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Flagoid logo on Spanish army vehicles in Iraq (Spain)
Last modified: 2011-06-10 by eugene ipavec
Keywords: text: arabic (black) | isbaniya | iraq |
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image by Jorge Hurtado, exported to GIF format image by Santiago Dotor, 14 May 2004
Spanish army vehicles operating in Iraq July 2003-May 2004 used a flag-like logo, painted (or maybe it was a decal) on vehicles' sides, doors etc., consisting of a Spanish flag with, instead of the coat-of-arms, the word Spain in black Arabic lettering. This logo has never, as far as I know, been used as an actual flag, either for hoisting or otherwise.
Source: Gaceta de Banderas, May 2004 issue, article by Jorge Hurtado
Santiago Dotor, 14 May 2004
Spain in Arabic is Isbaniya, which in Arabic letters would be: Alif (with hamza below) – Sim – Be – Alif – Nun – Ye – Alif, i.e. اسبانيا:
Put it all together and it spells Isbaniya, which is about as close to
España as you can get in Arabic.
- The vertical stroke standing alone on the right is the alif, the omitted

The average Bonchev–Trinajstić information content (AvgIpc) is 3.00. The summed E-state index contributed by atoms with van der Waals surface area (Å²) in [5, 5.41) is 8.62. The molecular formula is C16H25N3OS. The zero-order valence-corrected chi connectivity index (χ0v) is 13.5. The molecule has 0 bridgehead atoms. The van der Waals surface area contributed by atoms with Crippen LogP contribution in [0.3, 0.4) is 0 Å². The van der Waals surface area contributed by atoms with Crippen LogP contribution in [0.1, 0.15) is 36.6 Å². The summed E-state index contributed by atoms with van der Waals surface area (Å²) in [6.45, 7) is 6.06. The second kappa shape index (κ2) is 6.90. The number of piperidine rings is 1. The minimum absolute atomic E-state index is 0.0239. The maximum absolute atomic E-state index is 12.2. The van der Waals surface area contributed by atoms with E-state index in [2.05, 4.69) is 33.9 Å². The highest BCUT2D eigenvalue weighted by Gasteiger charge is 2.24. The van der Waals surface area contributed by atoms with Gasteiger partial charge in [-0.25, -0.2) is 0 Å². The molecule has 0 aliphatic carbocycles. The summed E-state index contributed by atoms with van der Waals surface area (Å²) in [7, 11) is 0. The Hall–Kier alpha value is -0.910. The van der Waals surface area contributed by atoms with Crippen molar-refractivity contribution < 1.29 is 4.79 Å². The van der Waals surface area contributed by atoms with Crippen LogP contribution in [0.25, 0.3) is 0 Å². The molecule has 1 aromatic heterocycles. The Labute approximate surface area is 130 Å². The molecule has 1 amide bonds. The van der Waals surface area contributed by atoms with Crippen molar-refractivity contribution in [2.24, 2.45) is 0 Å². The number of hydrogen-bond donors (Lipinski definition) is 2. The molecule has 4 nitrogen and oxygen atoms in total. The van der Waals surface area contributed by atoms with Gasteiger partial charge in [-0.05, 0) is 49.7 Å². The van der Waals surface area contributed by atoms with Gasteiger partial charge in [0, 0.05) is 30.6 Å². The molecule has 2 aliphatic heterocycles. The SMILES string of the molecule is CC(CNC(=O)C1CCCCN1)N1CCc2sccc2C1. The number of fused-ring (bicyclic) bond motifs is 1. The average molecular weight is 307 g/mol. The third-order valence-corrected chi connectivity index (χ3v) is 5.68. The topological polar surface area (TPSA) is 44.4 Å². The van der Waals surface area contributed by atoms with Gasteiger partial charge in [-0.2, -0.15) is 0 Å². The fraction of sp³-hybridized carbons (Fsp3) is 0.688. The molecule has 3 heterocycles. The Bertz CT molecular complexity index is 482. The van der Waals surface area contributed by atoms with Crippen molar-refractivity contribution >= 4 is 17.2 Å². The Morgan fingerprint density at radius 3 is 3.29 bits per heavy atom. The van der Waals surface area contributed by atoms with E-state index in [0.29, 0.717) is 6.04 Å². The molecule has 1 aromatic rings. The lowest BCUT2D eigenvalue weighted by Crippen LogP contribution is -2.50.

hamza (dot) below which makes it pronounced "i" (that hamza is typically omitted except in formal usage.)
- The first three bumps reading right to left are the letter sim, or "s."
- The next bump with the dot below it is the letter be, or "b."
- The vertical stroke connected to the be is another alif, this time pronounced as a long "a."
- The first bump in the next connected string, with the dot above it, is the letter nun. You can't see it, because it isn't normally written, but there's a short i sound with the nun, which makes this pronounced "ni."
- The next bump to the left, with two dots below it, is the letter ye, pronounced "y."
- The last vertical stroke on the left, connected to the ye, is another alif,
or long "a."
Joseph McMillan, 14-19 May 2004